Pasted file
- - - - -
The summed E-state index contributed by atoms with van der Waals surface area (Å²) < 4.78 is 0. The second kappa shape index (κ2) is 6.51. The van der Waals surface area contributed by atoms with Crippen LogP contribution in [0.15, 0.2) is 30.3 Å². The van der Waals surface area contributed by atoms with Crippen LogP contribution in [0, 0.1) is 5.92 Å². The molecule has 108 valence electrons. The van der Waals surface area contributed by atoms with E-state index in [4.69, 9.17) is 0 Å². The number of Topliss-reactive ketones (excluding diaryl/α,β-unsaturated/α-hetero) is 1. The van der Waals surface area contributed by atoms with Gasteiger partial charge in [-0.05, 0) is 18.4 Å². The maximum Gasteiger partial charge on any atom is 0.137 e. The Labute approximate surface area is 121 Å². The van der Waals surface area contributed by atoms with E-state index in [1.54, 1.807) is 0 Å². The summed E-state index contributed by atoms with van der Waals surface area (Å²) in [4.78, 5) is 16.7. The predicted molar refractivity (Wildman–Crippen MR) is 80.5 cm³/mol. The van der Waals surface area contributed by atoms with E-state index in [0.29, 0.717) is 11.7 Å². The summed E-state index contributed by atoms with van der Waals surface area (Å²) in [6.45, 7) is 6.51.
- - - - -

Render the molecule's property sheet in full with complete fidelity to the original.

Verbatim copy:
The summed E-state index contributed by atoms with van der Waals surface area (Å²) < 4.78 is 0. The second kappa shape index (κ2) is 6.51. The van der Waals surface area contributed by atoms with Crippen LogP contribution in [0.15, 0.2) is 30.3 Å². The van der Waals surface area contributed by atoms with Crippen LogP contribution in [0, 0.1) is 5.92 Å². The molecule has 108 valence electrons. The van der Waals surface area contributed by atoms with E-state index in [4.69, 9.17) is 0 Å². The number of Topliss-reactive ketones (excluding diaryl/α,β-unsaturated/α-hetero) is 1. The van der Waals surface area contributed by atoms with Gasteiger partial charge in [-0.05, 0) is 18.4 Å². The maximum Gasteiger partial charge on any atom is 0.137 e. The Labute approximate surface area is 121 Å². The van der Waals surface area contributed by atoms with E-state index in [1.54, 1.807) is 0 Å². The summed E-state index contributed by atoms with van der Waals surface area (Å²) in [4.78, 5) is 16.7. The predicted molar refractivity (Wildman–Crippen MR) is 80.5 cm³/mol. The van der Waals surface area contributed by atoms with E-state index in [0.29, 0.717) is 11.7 Å². The summed E-state index contributed by atoms with van der Waals surface area (Å²) in [6.45, 7) is 6.51.